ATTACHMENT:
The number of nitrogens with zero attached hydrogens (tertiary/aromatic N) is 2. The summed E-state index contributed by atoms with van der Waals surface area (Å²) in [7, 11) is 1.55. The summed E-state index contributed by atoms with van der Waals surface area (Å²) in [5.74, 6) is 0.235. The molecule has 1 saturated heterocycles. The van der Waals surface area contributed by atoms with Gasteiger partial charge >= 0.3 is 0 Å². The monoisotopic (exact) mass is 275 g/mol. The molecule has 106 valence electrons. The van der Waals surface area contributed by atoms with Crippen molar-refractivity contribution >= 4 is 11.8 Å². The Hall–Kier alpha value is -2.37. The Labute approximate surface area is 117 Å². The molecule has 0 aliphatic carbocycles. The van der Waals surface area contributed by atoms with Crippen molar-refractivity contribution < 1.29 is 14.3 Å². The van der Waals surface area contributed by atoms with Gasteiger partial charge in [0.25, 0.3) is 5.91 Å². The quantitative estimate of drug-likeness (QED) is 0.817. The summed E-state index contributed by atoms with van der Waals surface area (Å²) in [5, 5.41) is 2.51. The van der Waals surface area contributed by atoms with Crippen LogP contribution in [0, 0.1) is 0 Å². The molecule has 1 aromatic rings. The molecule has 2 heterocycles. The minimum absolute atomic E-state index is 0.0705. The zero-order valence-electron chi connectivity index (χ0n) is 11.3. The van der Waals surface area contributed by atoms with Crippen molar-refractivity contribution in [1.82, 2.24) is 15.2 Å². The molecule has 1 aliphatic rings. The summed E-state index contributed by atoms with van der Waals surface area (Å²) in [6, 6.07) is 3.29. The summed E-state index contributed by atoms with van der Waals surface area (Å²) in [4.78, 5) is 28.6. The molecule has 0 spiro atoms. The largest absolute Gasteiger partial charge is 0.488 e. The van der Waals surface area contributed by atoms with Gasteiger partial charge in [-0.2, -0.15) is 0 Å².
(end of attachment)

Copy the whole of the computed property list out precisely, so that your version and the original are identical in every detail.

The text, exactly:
The number of nitrogens with zero attached hydrogens (tertiary/aromatic N) is 2. The summed E-state index contributed by atoms with van der Waals surface area (Å²) in [7, 11) is 1.55. The summed E-state index contributed by atoms with van der Waals surface area (Å²) in [5.74, 6) is 0.235. The molecule has 1 saturated heterocycles. The van der Waals surface area contributed by atoms with Gasteiger partial charge >= 0.3 is 0 Å². The monoisotopic (exact) mass is 275 g/mol. The molecule has 106 valence electrons. The van der Waals surface area contributed by atoms with Crippen molar-refractivity contribution >= 4 is 11.8 Å². The Hall–Kier alpha value is -2.37. The Labute approximate surface area is 117 Å². The molecule has 0 aliphatic carbocycles. The van der Waals surface area contributed by atoms with Crippen molar-refractivity contribution < 1.29 is 14.3 Å². The van der Waals surface area contributed by atoms with Gasteiger partial charge in [0.25, 0.3) is 5.91 Å². The quantitative estimate of drug-likeness (QED) is 0.817. The summed E-state index contributed by atoms with van der Waals surface area (Å²) in [5, 5.41) is 2.51. The van der Waals surface area contributed by atoms with Crippen LogP contribution in [0, 0.1) is 0 Å². The molecule has 1 aromatic rings. The molecule has 2 heterocycles. The minimum absolute atomic E-state index is 0.0705. The zero-order valence-electron chi connectivity index (χ0n) is 11.3. The van der Waals surface area contributed by atoms with Crippen molar-refractivity contribution in [1.82, 2.24) is 15.2 Å². The molecule has 1 aliphatic rings. The summed E-state index contributed by atoms with van der Waals surface area (Å²) in [6, 6.07) is 3.29. The summed E-state index contributed by atoms with van der Waals surface area (Å²) in [4.78, 5) is 28.6. The molecule has 0 spiro atoms. The largest absolute Gasteiger partial charge is 0.488 e. The van der Waals surface area contributed by atoms with Gasteiger partial charge in [-0.2, -0.15) is 0 Å².